Chris Comerford's Reviews > Uncanny X-Men: Dark Phoenix

Uncanny X-Men by Chris Claremont
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I know, ok? I know this is one of the highest-regarded tales not only in X-canon, but throughout the whole of Marvel's 75-year output. I know it's a formative text that set the bar for writers like Grant Morrison and Joss Whedon to one day leap over (and others like Brian Bendis to limbo under with the skill of Barbados Slim). I know Chris Claremont is a visionary writer, and that the writer-artist tag team he had with John Byrne produced some of the most talked-about-to-this-day graphic literature ever consumed by mortals.

With all that in mind, I was not a fan of Dark Phoenix.

I can read old stuff, with detachment from the expectations modern comics bring for things like dialogue and complex storytelling. An amount of leeway needs to be given for the context of older graphic novels, especially for ones that set in motion the tropes and story ideas we take for granted today (i.e. Jean Grey's whole Phoenix thing, something the book introduces prominently). This is a leeway Dark Phoenix oversteps in two ways: first, the story preceding the actual, y'know, Phoenix bits is only partly-connected at best. The Hellfire Club are interesting as villains, and the inclusion of Emma Frost before Avengers vs. X-Men sucked out her characterisation is welcome. But, good as they are, they feel oddly extraneous (except Jason Wyngarde, for obvious reasons) to the overall Phoenix storyline, and only put in there for the sake of giving the other X-Men a threat to face whilst Jean grapples with her psyche.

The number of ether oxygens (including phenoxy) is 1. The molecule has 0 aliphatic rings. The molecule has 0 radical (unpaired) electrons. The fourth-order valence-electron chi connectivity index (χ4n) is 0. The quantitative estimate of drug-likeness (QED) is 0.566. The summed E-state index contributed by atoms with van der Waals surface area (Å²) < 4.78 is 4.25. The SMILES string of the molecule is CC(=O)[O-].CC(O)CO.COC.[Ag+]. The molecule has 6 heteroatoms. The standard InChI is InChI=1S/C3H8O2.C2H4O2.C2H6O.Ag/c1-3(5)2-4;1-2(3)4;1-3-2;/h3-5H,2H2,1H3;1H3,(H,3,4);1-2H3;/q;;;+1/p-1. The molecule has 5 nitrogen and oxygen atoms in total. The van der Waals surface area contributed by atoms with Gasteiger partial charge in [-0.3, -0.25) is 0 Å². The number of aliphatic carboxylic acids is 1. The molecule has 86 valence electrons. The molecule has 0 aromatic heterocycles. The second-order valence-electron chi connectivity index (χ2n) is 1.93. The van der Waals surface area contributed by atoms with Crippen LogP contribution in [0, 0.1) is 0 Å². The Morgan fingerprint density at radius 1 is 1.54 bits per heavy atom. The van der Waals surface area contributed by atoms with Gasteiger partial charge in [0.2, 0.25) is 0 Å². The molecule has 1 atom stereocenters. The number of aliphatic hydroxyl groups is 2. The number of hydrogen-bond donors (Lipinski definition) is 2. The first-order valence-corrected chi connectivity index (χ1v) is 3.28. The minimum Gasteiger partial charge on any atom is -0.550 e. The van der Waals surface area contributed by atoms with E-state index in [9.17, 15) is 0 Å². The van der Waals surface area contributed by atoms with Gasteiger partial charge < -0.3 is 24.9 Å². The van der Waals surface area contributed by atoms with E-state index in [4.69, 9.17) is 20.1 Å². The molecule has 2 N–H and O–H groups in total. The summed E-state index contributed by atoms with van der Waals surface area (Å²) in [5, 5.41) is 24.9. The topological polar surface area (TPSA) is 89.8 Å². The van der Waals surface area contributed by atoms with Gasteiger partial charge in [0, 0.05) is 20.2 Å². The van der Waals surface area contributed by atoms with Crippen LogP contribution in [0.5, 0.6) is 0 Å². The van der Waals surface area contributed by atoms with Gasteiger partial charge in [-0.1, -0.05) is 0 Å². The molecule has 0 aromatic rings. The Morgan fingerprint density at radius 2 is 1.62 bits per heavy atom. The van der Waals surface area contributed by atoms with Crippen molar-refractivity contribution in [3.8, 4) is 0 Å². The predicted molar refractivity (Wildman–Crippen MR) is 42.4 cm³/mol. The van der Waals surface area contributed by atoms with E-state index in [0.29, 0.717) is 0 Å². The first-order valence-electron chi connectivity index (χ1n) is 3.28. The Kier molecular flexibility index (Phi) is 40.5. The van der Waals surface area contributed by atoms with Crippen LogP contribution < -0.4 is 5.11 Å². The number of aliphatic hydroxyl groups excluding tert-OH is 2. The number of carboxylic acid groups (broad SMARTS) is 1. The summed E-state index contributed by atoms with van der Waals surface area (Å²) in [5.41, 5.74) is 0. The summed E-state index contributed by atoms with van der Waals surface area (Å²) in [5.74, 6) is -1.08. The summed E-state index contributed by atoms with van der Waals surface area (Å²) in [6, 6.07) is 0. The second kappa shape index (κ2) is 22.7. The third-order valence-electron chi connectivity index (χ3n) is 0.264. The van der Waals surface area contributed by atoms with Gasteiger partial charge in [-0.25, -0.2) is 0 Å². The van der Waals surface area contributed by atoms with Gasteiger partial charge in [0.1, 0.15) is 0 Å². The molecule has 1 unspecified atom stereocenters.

Second, Chris Claremont's writing is very, very hard to take seriously. I understand he had a pathological fear of artists misinterpreting his writerly directions for scenes. Thus, he used his dialogue to explain every goddamn detail on the page in the hopes that even if the artist didn't his vision right, at least the reader would know what he was on about.

Unfortunately, since I can only assume John Byrne is an intelligent human being who understands dramatic intent and how a scene is meant to be conveyed, this means the marriage of Claremont's writing and Byrne's artwork tends to explain a scene's movements twice over. Once through "Oh my god, Jean's blowing up a sun!" dialogue, and once through actual visuals of Jean blowing up a sun.

Character thought-bubbles are aplenty, which also subtracts tension from the pacing. Every fight scene has a novel's-worth of character introspection while the actual fisticuffs are taking place, in dire contrast to the short, snappy and largely wordless exchanges Claremont wrote for the fight scenes in his Wolverine miniseries.

It's disappointing, especially since the story's thematic content, character developments and conclusion (the latter of which, though obviously spoiled by X-Men: The Last Stand, was nonetheless executed well) are all reasons why I should like this book. The vast, overhanging spectre of Claremont's writing and the disconnected feel the first six issues of the story have weigh too heavily for me to mark higher the parts I did like, so in the end I settle on an average score. It definitely behooves an X-fan to check it out, if only so you can add it to your list of "classics every comic fan should read" that you've read. Certainly not a gateway entry for newbie readers, though.
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Reading Progress

July 2, 2013 – Shelved as: to-read
July 2, 2013 – Shelved
May 21, 2014 – Started Reading
May 25, 2014 – Finished Reading

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